Once upon a time, there was a beautiful maiden.
Or, perhaps, a man.
Most likely of all, it didn't matter.
She – or he – or the Shroud (for that is what we call her, or him, or it doesn't matter) must have come to be through divine means. Brought down to Earth by angels, for they feared the beauty of the Shroud might lead them into temptation. The essence of Gaia, manifest, the purest beauty Mother Earth could muster. A wish given form, the most glorious imagining from the most brilliant artist, who gave his soul away with a handshake if He could bring her – or him – or it didn't matter – into being.
One thing we could all be certain of was, at a meaningless point in history, someone decided that they could not bear such loveliness in large doses. Hidden by a long, trailing veil of black, the Shroud was draped in the plainest mantle to be found anywhere and covered from head to toe. If the Shroud had a head, or toes. Most likely, it didn’t matter.
Loveliness of such high caliber was not to be shared so freely. To look upon the face of the Shroud was the greatest blessing one could ever receive; gladly, we slaved away, toiling ourselves to death for one more glimpse of what that veil concealed.
To look upon her – or his – or it didn't matter – the Shroud's face was an honor that not a single soul among us deserved. Beauty takes pity upon the ordinary.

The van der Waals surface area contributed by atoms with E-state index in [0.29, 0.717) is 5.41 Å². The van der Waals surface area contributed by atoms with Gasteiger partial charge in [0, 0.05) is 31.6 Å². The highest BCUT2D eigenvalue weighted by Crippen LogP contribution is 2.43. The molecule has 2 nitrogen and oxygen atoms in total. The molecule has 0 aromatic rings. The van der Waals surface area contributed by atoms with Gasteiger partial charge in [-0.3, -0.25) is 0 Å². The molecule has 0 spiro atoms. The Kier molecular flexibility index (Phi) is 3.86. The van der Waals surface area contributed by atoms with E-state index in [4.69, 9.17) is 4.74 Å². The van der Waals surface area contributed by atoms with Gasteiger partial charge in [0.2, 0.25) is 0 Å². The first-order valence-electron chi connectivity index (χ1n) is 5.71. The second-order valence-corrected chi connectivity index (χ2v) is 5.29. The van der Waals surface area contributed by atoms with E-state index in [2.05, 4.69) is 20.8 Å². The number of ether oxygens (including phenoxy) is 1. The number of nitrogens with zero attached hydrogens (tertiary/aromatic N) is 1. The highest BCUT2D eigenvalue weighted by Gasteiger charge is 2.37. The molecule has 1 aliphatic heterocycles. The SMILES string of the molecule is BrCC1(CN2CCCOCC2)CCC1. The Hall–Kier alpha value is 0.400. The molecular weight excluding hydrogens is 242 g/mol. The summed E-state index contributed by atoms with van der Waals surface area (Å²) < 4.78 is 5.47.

We looked upon the Shroud's face, and felt inexplicable pain, something beyond all description. The sensation of our hearts being torn apart, nerve by nerve, breaking into millions of glass pieces. The feeling of every vein in our bodies singing, soaring being bliss and overwhelming us with so much awareness of ourselves that we ached. A burning, piercing, thrilling ache.
The clarity, the single-mindedness, the enveloping knowledge that something so beautiful existed, in our plain and ugly world. Our unworthiness made our hearts literally break, in our chests.
From that moment onwards, everything else seemed horrifyingly dull. Twisted. Hideous. We followed the Shroud, holding the long train of the mantle, kissing the ground she – or he – or it didn’t matter – walked upon. Every step was striking. Every sway and flutter, captivating. When the Shroud would speak, it sounded like a thousand ethereal songs being sung at once – the tinkling of chimes, the warm whisper of the wind, the lifting tones of music that filled us and made us believe magic could exist. Serenity, like a lure, audible even to the deaf.
It was enough to drive us mad.
Once upon a time, we believed there was a purpose to this world. A ridiculous notion, now. There is one purpose, one glory, one beauty, one reason to live.
We wish the Shroud to look upon is. Most likely, nothing else matters.